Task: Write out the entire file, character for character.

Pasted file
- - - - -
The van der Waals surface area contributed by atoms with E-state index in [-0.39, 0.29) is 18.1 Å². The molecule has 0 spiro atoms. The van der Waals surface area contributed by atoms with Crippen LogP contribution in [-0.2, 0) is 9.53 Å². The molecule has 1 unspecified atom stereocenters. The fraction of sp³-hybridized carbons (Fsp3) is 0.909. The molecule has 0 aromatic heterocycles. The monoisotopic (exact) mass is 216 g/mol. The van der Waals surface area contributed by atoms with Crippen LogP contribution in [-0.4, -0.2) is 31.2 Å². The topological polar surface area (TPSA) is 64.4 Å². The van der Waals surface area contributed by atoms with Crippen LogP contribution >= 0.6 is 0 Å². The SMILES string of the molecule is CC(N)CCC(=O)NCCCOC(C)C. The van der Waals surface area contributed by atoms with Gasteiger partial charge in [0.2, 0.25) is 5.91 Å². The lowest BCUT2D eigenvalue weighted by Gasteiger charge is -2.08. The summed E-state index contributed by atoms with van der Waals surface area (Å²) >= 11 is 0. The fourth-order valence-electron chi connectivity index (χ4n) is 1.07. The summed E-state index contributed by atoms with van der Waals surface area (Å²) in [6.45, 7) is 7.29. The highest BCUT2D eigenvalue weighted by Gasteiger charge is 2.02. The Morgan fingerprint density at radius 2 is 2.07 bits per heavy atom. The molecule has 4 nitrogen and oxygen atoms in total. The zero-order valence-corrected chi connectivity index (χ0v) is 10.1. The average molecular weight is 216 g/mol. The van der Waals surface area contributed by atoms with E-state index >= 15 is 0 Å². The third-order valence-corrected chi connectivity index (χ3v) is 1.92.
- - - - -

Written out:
The van der Waals surface area contributed by atoms with E-state index in [-0.39, 0.29) is 18.1 Å². The molecule has 0 spiro atoms. The van der Waals surface area contributed by atoms with Crippen LogP contribution in [-0.2, 0) is 9.53 Å². The molecule has 1 unspecified atom stereocenters. The fraction of sp³-hybridized carbons (Fsp3) is 0.909. The molecule has 0 aromatic heterocycles. The monoisotopic (exact) mass is 216 g/mol. The van der Waals surface area contributed by atoms with Crippen LogP contribution in [-0.4, -0.2) is 31.2 Å². The topological polar surface area (TPSA) is 64.4 Å². The van der Waals surface area contributed by atoms with Crippen LogP contribution >= 0.6 is 0 Å². The SMILES string of the molecule is CC(N)CCC(=O)NCCCOC(C)C. The van der Waals surface area contributed by atoms with Gasteiger partial charge in [0.2, 0.25) is 5.91 Å². The lowest BCUT2D eigenvalue weighted by Gasteiger charge is -2.08. The summed E-state index contributed by atoms with van der Waals surface area (Å²) >= 11 is 0. The fourth-order valence-electron chi connectivity index (χ4n) is 1.07. The summed E-state index contributed by atoms with van der Waals surface area (Å²) in [6.45, 7) is 7.29. The highest BCUT2D eigenvalue weighted by Gasteiger charge is 2.02. The Morgan fingerprint density at radius 2 is 2.07 bits per heavy atom. The molecule has 4 nitrogen and oxygen atoms in total. The zero-order valence-corrected chi connectivity index (χ0v) is 10.1. The average molecular weight is 216 g/mol. The van der Waals surface area contributed by atoms with E-state index >= 15 is 0 Å². The third-order valence-corrected chi connectivity index (χ3v) is 1.92.